Almost all the striking garment workers in about 30 factories in Tai Seng and Manhattarn economic zones in Bavet town, Svay Rieng province of Cambodia have returned to work since May 5, although their demand for US$ 50 bonus has not been met by employers, according to various reports.
The workers went on strike on April 19 after they learned that a $50 bonus was given to their counterparts at A&J factory, which makes bicycles.
According to the Garment Manufacturers Association in Cambodia (GMAC), the employers of factories at Tai Seng and Manhattan special economic zones never made a promise to provide $50 to workers, and the bonus was paid by A&J factory as its workers achieved the production target for the last 3 months.
The GMAC said on April 25 that the factories would not pay wages and other benefits to workers during their strikes, and urged the Cambodian Government to immediately stop the strike.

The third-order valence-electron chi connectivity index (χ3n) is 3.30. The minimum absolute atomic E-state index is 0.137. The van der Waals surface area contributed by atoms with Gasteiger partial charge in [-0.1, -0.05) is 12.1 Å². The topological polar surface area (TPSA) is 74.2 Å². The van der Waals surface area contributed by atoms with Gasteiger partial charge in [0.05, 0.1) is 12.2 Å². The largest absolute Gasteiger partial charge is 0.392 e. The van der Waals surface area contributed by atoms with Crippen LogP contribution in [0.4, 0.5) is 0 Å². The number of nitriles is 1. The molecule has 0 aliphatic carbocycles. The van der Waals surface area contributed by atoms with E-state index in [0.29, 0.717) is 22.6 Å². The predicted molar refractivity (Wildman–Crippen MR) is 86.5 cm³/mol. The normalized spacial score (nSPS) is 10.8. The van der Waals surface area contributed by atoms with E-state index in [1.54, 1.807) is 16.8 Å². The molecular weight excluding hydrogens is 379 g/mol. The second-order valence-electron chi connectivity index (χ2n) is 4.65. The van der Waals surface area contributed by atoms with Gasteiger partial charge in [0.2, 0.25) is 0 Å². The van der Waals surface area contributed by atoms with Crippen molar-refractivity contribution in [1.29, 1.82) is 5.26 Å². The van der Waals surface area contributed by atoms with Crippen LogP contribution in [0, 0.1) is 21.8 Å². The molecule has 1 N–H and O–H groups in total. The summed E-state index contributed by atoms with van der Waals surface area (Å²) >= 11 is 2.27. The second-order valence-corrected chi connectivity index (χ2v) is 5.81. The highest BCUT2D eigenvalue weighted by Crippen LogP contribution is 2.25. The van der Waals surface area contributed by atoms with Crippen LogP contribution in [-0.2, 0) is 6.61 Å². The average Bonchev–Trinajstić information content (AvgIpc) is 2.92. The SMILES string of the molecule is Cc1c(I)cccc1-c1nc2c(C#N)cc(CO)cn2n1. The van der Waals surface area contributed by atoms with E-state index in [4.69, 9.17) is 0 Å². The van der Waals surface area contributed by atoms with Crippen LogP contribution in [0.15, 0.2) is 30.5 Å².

In Cambodia, the garment industry is the main foreign exchange earner, accounting for about 80 percent of the country’s overall exports. The industry employs more than 300,000 people, with over 90 percent of them being female.
However, in recent months, the Cambodian garment industry has been facing frequent strikes. Last December, six trade unions collectively called for a national strike demanding an increase in the minimum wage to $160 per month from the then existing $80 per month.
Subsequently from February 2014, a new wage structure, offering $100 monthly minimum wage, including a $5 health bonus, was implemented in Cambodian garment factories.
In the first two months of 2014, Cambodia’s garment and textile exports have increased by 5.81 percent year-on-year to $374.93 million, according to the GMAC data.